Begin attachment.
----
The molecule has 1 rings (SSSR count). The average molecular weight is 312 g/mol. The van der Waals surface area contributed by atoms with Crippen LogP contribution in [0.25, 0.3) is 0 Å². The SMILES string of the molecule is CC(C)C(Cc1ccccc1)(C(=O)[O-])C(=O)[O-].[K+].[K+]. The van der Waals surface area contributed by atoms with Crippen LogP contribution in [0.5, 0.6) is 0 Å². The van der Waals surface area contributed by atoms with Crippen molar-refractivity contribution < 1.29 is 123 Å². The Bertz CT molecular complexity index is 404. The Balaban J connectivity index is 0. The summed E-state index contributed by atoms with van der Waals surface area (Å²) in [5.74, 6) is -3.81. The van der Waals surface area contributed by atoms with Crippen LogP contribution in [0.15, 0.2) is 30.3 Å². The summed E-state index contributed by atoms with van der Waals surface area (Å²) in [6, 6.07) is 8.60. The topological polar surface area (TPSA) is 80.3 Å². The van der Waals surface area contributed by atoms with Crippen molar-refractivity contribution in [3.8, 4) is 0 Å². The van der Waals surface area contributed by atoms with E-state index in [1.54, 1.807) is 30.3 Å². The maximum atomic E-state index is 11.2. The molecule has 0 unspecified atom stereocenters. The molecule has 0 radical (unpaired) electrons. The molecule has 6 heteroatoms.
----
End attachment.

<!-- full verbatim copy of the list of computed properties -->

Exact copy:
The molecule has 1 rings (SSSR count). The average molecular weight is 312 g/mol. The van der Waals surface area contributed by atoms with Crippen LogP contribution in [0.25, 0.3) is 0 Å². The SMILES string of the molecule is CC(C)C(Cc1ccccc1)(C(=O)[O-])C(=O)[O-].[K+].[K+]. The van der Waals surface area contributed by atoms with Crippen LogP contribution in [0.5, 0.6) is 0 Å². The van der Waals surface area contributed by atoms with Crippen molar-refractivity contribution < 1.29 is 123 Å². The Bertz CT molecular complexity index is 404. The Balaban J connectivity index is 0. The summed E-state index contributed by atoms with van der Waals surface area (Å²) in [5.74, 6) is -3.81. The van der Waals surface area contributed by atoms with Crippen LogP contribution in [0.15, 0.2) is 30.3 Å². The summed E-state index contributed by atoms with van der Waals surface area (Å²) in [6, 6.07) is 8.60. The topological polar surface area (TPSA) is 80.3 Å². The van der Waals surface area contributed by atoms with Crippen molar-refractivity contribution in [3.8, 4) is 0 Å². The van der Waals surface area contributed by atoms with E-state index in [1.54, 1.807) is 30.3 Å². The maximum atomic E-state index is 11.2. The molecule has 0 unspecified atom stereocenters. The molecule has 0 radical (unpaired) electrons. The molecule has 6 heteroatoms.